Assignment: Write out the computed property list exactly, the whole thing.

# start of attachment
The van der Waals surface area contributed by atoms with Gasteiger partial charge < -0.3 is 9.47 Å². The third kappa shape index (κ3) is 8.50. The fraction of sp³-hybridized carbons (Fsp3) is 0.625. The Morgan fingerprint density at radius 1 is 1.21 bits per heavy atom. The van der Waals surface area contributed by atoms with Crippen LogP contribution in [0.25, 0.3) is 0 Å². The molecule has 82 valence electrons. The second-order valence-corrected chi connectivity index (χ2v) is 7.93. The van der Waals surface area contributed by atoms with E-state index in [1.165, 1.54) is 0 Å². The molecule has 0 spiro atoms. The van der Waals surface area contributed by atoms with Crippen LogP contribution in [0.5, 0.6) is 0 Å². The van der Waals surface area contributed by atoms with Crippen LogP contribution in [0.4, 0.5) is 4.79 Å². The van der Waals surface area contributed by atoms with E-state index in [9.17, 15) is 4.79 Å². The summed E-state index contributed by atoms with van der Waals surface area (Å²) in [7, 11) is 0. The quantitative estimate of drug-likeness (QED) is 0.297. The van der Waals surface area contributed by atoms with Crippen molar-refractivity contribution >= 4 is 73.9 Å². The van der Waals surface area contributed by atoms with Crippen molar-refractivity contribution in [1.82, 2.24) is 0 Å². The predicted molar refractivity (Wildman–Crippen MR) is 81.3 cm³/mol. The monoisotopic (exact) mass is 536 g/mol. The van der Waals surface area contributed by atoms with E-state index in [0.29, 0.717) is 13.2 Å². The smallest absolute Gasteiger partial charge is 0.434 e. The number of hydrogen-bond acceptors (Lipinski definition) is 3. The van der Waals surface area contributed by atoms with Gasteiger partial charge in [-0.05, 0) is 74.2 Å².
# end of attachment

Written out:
The van der Waals surface area contributed by atoms with Gasteiger partial charge < -0.3 is 9.47 Å². The third kappa shape index (κ3) is 8.50. The fraction of sp³-hybridized carbons (Fsp3) is 0.625. The Morgan fingerprint density at radius 1 is 1.21 bits per heavy atom. The van der Waals surface area contributed by atoms with Crippen LogP contribution in [0.25, 0.3) is 0 Å². The molecule has 82 valence electrons. The second-order valence-corrected chi connectivity index (χ2v) is 7.93. The van der Waals surface area contributed by atoms with E-state index in [1.165, 1.54) is 0 Å². The molecule has 0 spiro atoms. The van der Waals surface area contributed by atoms with Crippen LogP contribution in [0.5, 0.6) is 0 Å². The van der Waals surface area contributed by atoms with Crippen LogP contribution in [0.4, 0.5) is 4.79 Å². The van der Waals surface area contributed by atoms with E-state index in [9.17, 15) is 4.79 Å². The summed E-state index contributed by atoms with van der Waals surface area (Å²) in [7, 11) is 0. The quantitative estimate of drug-likeness (QED) is 0.297. The van der Waals surface area contributed by atoms with Crippen molar-refractivity contribution >= 4 is 73.9 Å². The van der Waals surface area contributed by atoms with Crippen molar-refractivity contribution in [1.82, 2.24) is 0 Å². The predicted molar refractivity (Wildman–Crippen MR) is 81.3 cm³/mol. The monoisotopic (exact) mass is 536 g/mol. The van der Waals surface area contributed by atoms with E-state index in [0.29, 0.717) is 13.2 Å². The smallest absolute Gasteiger partial charge is 0.434 e. The number of hydrogen-bond acceptors (Lipinski definition) is 3. The van der Waals surface area contributed by atoms with Gasteiger partial charge in [-0.05, 0) is 74.2 Å².